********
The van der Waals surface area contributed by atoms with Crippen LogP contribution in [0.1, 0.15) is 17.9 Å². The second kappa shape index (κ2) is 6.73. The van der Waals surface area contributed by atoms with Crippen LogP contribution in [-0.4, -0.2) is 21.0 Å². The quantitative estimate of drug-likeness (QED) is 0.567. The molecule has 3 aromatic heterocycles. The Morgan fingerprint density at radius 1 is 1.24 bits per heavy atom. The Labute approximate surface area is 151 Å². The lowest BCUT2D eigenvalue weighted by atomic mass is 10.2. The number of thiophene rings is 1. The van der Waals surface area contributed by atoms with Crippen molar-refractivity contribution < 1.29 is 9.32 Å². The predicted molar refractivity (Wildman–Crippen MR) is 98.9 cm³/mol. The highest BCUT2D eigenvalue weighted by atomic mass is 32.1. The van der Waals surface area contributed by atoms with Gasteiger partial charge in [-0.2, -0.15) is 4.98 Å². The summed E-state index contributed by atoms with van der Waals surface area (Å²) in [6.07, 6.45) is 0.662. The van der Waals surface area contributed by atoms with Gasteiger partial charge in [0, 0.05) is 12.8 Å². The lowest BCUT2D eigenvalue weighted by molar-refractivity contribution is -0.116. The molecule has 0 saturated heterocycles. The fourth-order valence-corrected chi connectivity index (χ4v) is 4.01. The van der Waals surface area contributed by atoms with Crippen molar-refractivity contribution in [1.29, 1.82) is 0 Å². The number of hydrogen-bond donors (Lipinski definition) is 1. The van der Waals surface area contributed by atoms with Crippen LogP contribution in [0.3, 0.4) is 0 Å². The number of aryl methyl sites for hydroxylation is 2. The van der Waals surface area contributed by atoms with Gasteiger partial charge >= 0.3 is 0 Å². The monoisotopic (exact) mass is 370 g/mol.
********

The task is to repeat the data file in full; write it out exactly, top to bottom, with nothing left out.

The van der Waals surface area contributed by atoms with Crippen LogP contribution in [0.1, 0.15) is 17.9 Å². The second kappa shape index (κ2) is 6.73. The van der Waals surface area contributed by atoms with Crippen LogP contribution in [-0.4, -0.2) is 21.0 Å². The quantitative estimate of drug-likeness (QED) is 0.567. The molecule has 3 aromatic heterocycles. The Morgan fingerprint density at radius 1 is 1.24 bits per heavy atom. The Labute approximate surface area is 151 Å². The lowest BCUT2D eigenvalue weighted by atomic mass is 10.2. The number of thiophene rings is 1. The van der Waals surface area contributed by atoms with Crippen molar-refractivity contribution < 1.29 is 9.32 Å². The predicted molar refractivity (Wildman–Crippen MR) is 98.9 cm³/mol. The highest BCUT2D eigenvalue weighted by atomic mass is 32.1. The van der Waals surface area contributed by atoms with Gasteiger partial charge in [-0.2, -0.15) is 4.98 Å². The summed E-state index contributed by atoms with van der Waals surface area (Å²) in [6.07, 6.45) is 0.662. The van der Waals surface area contributed by atoms with Gasteiger partial charge in [0, 0.05) is 12.8 Å². The lowest BCUT2D eigenvalue weighted by molar-refractivity contribution is -0.116. The molecule has 0 saturated heterocycles. The fourth-order valence-corrected chi connectivity index (χ4v) is 4.01. The van der Waals surface area contributed by atoms with Crippen molar-refractivity contribution in [1.29, 1.82) is 0 Å². The number of hydrogen-bond donors (Lipinski definition) is 1. The van der Waals surface area contributed by atoms with Crippen LogP contribution in [0.3, 0.4) is 0 Å². The number of aryl methyl sites for hydroxylation is 2. The van der Waals surface area contributed by atoms with Gasteiger partial charge >= 0.3 is 0 Å². The monoisotopic (exact) mass is 370 g/mol.